The Mekong, River of Life.

Photo Essay Project by Michael Klinkhamer. © all images by MK

The Mekong, River of Life.

Today Southeast Asia is relatively peaceful after decades of war, and for the most part, it's economies are humming and change of lives and customs and traditions are following rapidly from the traditional ways of life into the cash economy.

Shared by six countries — Cambodia, Laos, Vietnam, Thailand, China and Myanmar (Burma) — the Mekong region is rich in resources, culturally diverse and home to what the people of the region call their ‘life blood’; the mighty Mekong River is now seriously under threat by proposed and already build hydro dams in the upper and lower sections of the river.
The short time rewards of the exploitations of the Mekong will benefit the economic powers and supply energy for the city's in Thailand and China.  
It is clear that the free-flowing Mekong is a vital resource for poor and vulnerable people in the lower Mekong region, with its abundant resources including essential water for agriculture and fisheries. The health of this system is crucial to the future security of the women, men and children who depend on the Mekong, and to the economic development of the countries within the Mekong region. How to reverse this horror and doom scenario? By raising awareness, education, cooperation and making sustainable alternatives like wind and solar power options a real alternative but will it be enough in time?

Threats to the region

Land grabs, damming, deforestation, and exploitation of resources – including  mining– all threaten to push the Mekong’s most vulnerable communities further into poverty. Plans to build 12 hydropower dams on the river’s main stream present some of the region’s most pressing concerns.
The Mekong is home to the world’s largest freshwater fishery, and is the second-most biodiverse river on the planet – with 1,200 native fish species, and new species discovered every year. The river is a crucial source of food and income for local communities.
If the dams proceed they will alter the delicate ecosystem of the river and its surrounds, preventing fish from reaching their breeding grounds during annual migrations and threatening their long-term survival.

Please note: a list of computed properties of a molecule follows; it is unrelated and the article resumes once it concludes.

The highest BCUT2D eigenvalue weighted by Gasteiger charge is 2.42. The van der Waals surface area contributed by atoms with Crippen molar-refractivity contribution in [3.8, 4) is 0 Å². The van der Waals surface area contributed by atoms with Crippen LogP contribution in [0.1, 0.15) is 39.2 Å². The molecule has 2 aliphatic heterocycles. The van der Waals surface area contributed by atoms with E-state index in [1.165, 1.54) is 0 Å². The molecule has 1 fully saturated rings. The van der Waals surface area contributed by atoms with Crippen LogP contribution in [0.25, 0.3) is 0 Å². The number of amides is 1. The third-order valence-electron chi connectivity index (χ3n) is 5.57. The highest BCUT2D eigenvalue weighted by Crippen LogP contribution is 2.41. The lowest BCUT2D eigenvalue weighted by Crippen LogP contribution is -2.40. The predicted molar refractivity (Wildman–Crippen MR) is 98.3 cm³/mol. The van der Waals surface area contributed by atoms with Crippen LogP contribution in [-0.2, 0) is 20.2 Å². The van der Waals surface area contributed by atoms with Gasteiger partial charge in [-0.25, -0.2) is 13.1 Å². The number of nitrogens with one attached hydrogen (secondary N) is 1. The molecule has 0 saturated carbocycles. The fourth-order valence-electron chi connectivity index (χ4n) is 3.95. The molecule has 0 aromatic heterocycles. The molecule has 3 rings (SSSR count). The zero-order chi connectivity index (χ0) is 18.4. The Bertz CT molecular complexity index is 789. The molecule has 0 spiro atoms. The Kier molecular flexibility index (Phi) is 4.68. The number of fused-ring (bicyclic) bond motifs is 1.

Many fishing communities will be forced to resettle if fish stocks disappear, creating further hardship for people already struggling with extreme poverty. Life is particularly difficult for ethnic minorities and populations in border areas, who have experienced far fewer benefits of the region’s economic growth. Many households are still at subsistence level, and must fish and forage for wild foods to survive.

Traditional infrastructure are today still in full practice along the Mekong river. (Bamboo Bridge near Kampong Cham in Cambodia.  

As the modern infrastructure and road connection are being completed the national economy is boosted, but the local people have a hard time adapting. Local floating village near Kampong Cham in Cambodia. 
Woman empowerment is vital for the transition from traditional lives to the modern economies and new challenges in order to deal with the changes along the Mekong river delta.

Youth education and a stop to child labour are challenging for the traditional lives in local communities along the Mekong river   

Youth education and a stop to child labour are challenging for the traditional lives in local communities along the Mekong river  (2)

People depending on the Mekong may be included at the last minute when they're forced to resettle or to adapt to new situations where their land or waters have been taken away, or fundamentally changed.

Floating villages on the Mekong river provide food and income in fisheries but also provide a nomadic life of many generations where people are independent and self reliant. This will probably change when dams change the bio-diversity.  

The muddy water and shifting currents of the Tonle Sap form a natural fish factory, nurturing finger-length silverfish, 650-pound catfish, and hundreds of species in between. 
By disrupting fish migration and spawning, the new dams are expected to threaten the food supply of an estimated 60 million people—most of whom live in villages.
Home to 781 known species, the Mekong River is the second-largest fish biodiversity region, with about half the entire river being classified as a Key Biodiversity Area
By changing traditional lifestyles forever, the dams could lead to growing inequality and short to mid term poverty while undermining region-wide efforts to meet national poverty alleviation goals.

Young woman setting up a fish trap in the Mekong river. Will the young generation find a future in the traditional means of supporting their family's or will they be pushed into the cash economy in the big cities? 
Internet and mobile connection is changing the lives in remote parts of the Mekong delta. Information and social media is now on everybody's fingertips, raising awareness and new opportunities.

Will minorities and woman find a way into the cash economy as the food resources and their nomadic lives will be harder to survive in ?


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